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What Simon knows, and the rest have yet to discover, is the magnitude of Jack and his gang's savagery. When he says "...maybe it's only us that we're afraid of” he means that maybe we know that there isn’t a beast, but it’s easier to fear the beast than it is to face the reality that we’re actually afraid of each other.
Simon is trying to convince the boys that they do not need to fear the beast. Simon knows that Jack created the beast to make the members of his gang fearful. By instilling fear, Jack tries to make himself out to be a better leader than Ralph by offering his protection from the beast.
When he says, "Maybe it's only us," Simon understands the concept of psychological projection, or "blame shifting," as it is commonly called.
This observation of Simon's goes to the heart of William Golding's allegory of human nature. Simon, who is intuitive and sensitive to the spirit of others, eventually recognizes the innate bestial (i.e. brutal or savage) qualities that lie within the human heart. For instance, in Chapter Four, he has observed Jack's beastly cruelty to Piggy as Jack punches Piggy in the stomach and breaks his glasses as Piggy is hit in the head.
In Chapter Five Ralph calls a meeting and outlines the important things that must be done. But, his attempts to restore order are disrupted by talk of the beast. One little boy named Percival suggests that the beast might come out of the sea because his father has told him that there could be creatures in the ocean. As the boys argue among themselves about the beast, Simon makes an effort to explain that they are trying to objectify what is actually something in themselves; they are "blame shifting." However, Simon stumbles,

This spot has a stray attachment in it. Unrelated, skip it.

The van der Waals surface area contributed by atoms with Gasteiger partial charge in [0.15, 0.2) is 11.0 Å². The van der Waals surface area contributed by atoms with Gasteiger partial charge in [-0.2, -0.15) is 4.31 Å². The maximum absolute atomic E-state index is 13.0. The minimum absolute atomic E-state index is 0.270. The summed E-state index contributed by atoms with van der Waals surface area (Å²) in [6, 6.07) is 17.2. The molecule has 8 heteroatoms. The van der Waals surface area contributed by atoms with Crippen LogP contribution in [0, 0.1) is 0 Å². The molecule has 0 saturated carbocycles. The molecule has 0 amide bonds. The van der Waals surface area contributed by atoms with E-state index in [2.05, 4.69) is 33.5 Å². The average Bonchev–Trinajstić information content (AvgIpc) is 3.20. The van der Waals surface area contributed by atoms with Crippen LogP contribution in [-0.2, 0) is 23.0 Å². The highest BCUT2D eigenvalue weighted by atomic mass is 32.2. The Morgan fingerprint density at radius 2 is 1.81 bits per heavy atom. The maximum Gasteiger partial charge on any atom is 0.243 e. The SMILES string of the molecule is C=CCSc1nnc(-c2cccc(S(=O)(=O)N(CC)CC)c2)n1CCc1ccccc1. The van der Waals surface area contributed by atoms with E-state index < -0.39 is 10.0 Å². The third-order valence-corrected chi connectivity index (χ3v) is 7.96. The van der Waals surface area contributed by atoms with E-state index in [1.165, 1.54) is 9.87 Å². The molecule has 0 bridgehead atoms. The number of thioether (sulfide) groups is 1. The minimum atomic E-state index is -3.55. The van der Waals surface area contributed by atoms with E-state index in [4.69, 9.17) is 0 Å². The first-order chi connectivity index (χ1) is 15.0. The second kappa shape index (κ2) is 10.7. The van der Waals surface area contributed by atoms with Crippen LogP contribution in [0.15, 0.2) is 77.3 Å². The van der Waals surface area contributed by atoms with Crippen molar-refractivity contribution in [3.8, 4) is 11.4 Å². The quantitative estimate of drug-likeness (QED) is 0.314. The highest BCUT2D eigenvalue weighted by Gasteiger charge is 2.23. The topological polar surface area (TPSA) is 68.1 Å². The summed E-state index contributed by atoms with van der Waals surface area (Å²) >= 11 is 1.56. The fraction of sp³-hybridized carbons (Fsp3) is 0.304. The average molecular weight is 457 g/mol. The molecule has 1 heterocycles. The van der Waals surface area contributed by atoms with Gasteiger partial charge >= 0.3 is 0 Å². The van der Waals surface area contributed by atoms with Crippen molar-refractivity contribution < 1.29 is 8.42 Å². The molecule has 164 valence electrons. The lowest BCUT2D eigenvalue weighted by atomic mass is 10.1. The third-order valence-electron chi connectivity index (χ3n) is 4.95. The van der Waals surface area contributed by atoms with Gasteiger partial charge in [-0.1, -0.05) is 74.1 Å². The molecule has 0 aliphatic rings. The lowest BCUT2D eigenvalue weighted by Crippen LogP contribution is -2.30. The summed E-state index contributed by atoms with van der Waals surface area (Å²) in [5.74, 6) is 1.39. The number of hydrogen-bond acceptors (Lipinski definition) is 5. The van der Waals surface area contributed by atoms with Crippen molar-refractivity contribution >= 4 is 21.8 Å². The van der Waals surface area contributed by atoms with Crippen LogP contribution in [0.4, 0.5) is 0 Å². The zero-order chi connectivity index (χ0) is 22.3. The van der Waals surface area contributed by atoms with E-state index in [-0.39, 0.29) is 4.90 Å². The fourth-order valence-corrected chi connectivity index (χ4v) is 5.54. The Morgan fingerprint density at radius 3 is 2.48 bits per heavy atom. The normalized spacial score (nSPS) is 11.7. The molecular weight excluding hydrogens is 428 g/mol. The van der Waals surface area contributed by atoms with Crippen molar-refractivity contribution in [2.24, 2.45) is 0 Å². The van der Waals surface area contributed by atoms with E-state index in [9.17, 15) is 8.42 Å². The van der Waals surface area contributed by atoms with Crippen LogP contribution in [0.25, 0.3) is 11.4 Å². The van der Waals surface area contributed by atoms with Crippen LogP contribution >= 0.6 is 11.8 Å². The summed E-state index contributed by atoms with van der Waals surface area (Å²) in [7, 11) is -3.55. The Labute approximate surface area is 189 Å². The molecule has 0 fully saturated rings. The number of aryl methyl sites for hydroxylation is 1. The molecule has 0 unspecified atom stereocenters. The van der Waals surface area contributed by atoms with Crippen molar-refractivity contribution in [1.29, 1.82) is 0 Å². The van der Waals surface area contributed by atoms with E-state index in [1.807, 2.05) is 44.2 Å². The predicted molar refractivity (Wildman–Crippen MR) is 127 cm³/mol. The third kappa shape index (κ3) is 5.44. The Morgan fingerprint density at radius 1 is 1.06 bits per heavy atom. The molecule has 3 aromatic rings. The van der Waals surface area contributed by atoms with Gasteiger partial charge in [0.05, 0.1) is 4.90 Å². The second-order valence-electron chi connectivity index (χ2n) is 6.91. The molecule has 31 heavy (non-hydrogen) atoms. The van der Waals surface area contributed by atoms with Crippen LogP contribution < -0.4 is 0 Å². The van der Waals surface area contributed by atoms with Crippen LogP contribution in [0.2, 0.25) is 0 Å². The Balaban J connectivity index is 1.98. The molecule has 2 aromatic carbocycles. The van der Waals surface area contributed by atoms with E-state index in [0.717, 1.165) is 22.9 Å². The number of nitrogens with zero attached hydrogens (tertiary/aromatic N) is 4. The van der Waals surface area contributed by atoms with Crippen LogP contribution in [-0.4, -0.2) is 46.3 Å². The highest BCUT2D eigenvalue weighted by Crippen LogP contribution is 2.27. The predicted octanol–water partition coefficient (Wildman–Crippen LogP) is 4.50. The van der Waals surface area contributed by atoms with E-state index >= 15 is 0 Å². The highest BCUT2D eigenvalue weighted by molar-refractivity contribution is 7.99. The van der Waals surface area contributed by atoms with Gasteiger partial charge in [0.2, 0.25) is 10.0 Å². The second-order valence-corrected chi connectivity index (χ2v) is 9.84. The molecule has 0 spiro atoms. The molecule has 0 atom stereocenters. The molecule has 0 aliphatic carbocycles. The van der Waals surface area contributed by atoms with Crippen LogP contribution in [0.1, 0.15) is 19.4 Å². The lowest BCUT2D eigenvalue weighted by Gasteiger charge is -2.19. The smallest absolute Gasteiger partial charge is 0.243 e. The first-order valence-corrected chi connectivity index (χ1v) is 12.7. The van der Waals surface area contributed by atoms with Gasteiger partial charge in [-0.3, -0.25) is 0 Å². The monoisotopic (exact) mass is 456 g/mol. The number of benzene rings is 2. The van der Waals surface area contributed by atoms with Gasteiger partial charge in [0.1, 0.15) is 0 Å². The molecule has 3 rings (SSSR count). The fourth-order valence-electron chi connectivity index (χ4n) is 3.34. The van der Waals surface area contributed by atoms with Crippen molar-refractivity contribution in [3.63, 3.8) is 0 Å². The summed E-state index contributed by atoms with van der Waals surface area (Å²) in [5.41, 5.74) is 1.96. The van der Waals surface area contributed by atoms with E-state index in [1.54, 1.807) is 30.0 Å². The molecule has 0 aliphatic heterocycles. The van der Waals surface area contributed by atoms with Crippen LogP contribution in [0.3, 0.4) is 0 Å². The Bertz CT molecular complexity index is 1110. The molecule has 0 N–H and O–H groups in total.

"What I mean is...maybe it's only us....We could be sort of..." [Penguin edition does not contain "that we're afraid of"]
Simon tries to suggest that the beast may be something within themselves, but he
...became inarticulate in his effort to express mankind's essential illness.
When he, then, tries to give a comparative example, this, too, fails. It is not until later in the novel when Simon confronts the Lord of the Flies that he finally acquires the capacity to articulate the evil inherent in humans.
Essentially, Simon is referring to the fact that the real danger on the island is not the so called "beastie" but the innate evil that lies within the boys themselves. While the boys excuse their actions by blaming their fear on something imaginary, the real danger on the island is the boy's potential to be evil. Simon, the most spiritual and odd of the boys, gets this, while the other boys really don't.
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